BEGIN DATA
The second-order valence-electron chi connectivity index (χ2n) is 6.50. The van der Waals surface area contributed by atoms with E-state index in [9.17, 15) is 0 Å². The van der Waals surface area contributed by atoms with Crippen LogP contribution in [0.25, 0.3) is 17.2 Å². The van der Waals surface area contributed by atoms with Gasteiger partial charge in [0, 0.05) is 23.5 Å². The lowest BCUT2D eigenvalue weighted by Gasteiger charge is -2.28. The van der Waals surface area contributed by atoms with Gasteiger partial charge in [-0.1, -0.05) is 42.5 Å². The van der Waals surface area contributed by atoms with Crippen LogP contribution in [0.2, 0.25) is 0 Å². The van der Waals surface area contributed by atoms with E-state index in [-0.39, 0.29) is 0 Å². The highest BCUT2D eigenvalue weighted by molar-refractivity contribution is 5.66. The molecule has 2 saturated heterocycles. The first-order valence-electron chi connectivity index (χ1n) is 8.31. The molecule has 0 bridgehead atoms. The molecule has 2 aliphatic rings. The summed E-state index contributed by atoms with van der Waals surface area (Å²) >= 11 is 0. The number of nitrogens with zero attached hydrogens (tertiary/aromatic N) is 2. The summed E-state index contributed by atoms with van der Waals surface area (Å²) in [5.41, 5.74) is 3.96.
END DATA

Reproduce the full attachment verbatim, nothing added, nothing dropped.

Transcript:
The second-order valence-electron chi connectivity index (χ2n) is 6.50. The van der Waals surface area contributed by atoms with E-state index in [9.17, 15) is 0 Å². The van der Waals surface area contributed by atoms with Crippen LogP contribution in [0.25, 0.3) is 17.2 Å². The van der Waals surface area contributed by atoms with Gasteiger partial charge in [0, 0.05) is 23.5 Å². The lowest BCUT2D eigenvalue weighted by Gasteiger charge is -2.28. The van der Waals surface area contributed by atoms with Gasteiger partial charge in [-0.1, -0.05) is 42.5 Å². The van der Waals surface area contributed by atoms with Crippen LogP contribution in [0.2, 0.25) is 0 Å². The van der Waals surface area contributed by atoms with E-state index in [-0.39, 0.29) is 0 Å². The highest BCUT2D eigenvalue weighted by molar-refractivity contribution is 5.66. The molecule has 2 saturated heterocycles. The first-order valence-electron chi connectivity index (χ1n) is 8.31. The molecule has 0 bridgehead atoms. The molecule has 2 aliphatic rings. The summed E-state index contributed by atoms with van der Waals surface area (Å²) >= 11 is 0. The number of nitrogens with zero attached hydrogens (tertiary/aromatic N) is 2. The summed E-state index contributed by atoms with van der Waals surface area (Å²) in [5.41, 5.74) is 3.96.